Page:15 decisive battles of the world Vol 1 (London).djvu/66

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columns have long perished, but the mound still marks the spot where the noblest heroes of antiquity, the Μαραθωνόμαχοι repose.

A separate tumulus was raised over the bodies of the slain Platæans, and another over the light armed slaves who had taken part and had fallen in the battle.[1] There was also a separate funeral monument to the general, to whose genius the victory was mainly due. Miltiades did not live long after his achievement at Marathon, but he lived long enough to experience a lamentable reverse of his popularity and success. As soon as the Persians had quitted the western coasts of the Ægean, he proposed to an assembly of the Athenian people that they should fit out seventy galleys, with a proportionate force of soldiers and military stores, and place it at his disposal: not telling them whither he meant to lead it, but promising them that if they would equip the force he asked for, and give him discretionary powers, he would lead it to a land where there was gold in abundance to be won with ease. The Greeks of that time believed in the existence of Eastern realms teeming with gold, as firmly as the Europeans of the sixteenth century believed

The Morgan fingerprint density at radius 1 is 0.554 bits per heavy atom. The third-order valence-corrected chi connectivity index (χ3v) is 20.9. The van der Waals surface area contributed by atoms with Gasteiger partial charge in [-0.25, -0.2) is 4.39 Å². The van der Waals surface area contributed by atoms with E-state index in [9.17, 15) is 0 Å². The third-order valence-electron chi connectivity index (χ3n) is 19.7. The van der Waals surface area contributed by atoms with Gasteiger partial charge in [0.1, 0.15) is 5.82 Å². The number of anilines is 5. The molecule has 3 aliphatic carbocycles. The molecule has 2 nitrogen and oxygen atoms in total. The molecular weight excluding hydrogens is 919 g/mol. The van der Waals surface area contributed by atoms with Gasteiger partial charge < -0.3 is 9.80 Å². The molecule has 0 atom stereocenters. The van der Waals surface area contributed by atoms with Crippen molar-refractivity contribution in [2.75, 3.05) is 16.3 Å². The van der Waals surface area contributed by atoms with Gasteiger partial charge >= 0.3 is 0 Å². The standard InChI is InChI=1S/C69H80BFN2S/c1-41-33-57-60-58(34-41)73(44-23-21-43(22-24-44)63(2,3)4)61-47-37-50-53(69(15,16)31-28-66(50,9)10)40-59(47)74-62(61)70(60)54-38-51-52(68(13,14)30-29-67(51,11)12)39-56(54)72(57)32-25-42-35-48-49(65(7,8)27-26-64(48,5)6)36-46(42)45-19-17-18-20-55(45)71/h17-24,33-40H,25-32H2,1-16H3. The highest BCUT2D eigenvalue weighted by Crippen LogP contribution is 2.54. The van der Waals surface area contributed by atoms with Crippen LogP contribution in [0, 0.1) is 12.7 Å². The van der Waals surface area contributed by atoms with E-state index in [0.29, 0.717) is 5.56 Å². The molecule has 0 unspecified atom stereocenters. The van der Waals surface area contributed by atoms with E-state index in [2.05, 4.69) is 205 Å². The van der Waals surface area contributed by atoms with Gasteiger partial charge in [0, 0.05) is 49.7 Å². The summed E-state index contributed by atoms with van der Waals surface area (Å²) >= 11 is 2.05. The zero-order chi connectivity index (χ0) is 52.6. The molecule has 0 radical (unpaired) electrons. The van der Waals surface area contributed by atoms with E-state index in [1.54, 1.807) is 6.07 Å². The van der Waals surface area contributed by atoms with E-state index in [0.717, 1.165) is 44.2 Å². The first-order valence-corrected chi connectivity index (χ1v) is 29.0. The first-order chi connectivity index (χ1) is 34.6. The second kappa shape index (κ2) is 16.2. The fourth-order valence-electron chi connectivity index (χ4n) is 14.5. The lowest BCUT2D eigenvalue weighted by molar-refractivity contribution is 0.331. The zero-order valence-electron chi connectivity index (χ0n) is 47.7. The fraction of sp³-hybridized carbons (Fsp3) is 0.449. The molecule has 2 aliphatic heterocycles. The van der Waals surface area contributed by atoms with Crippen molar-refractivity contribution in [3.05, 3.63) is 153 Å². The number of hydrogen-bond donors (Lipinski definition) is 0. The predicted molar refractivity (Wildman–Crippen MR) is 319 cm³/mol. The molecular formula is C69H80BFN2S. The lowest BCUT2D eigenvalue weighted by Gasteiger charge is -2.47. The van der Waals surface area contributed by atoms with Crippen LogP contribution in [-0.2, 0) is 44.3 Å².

1. It is probable that the Greek light-armed irregulars were active in the attack on the Persian ships, and it was in this attack that the Greeks suffered their principal loss.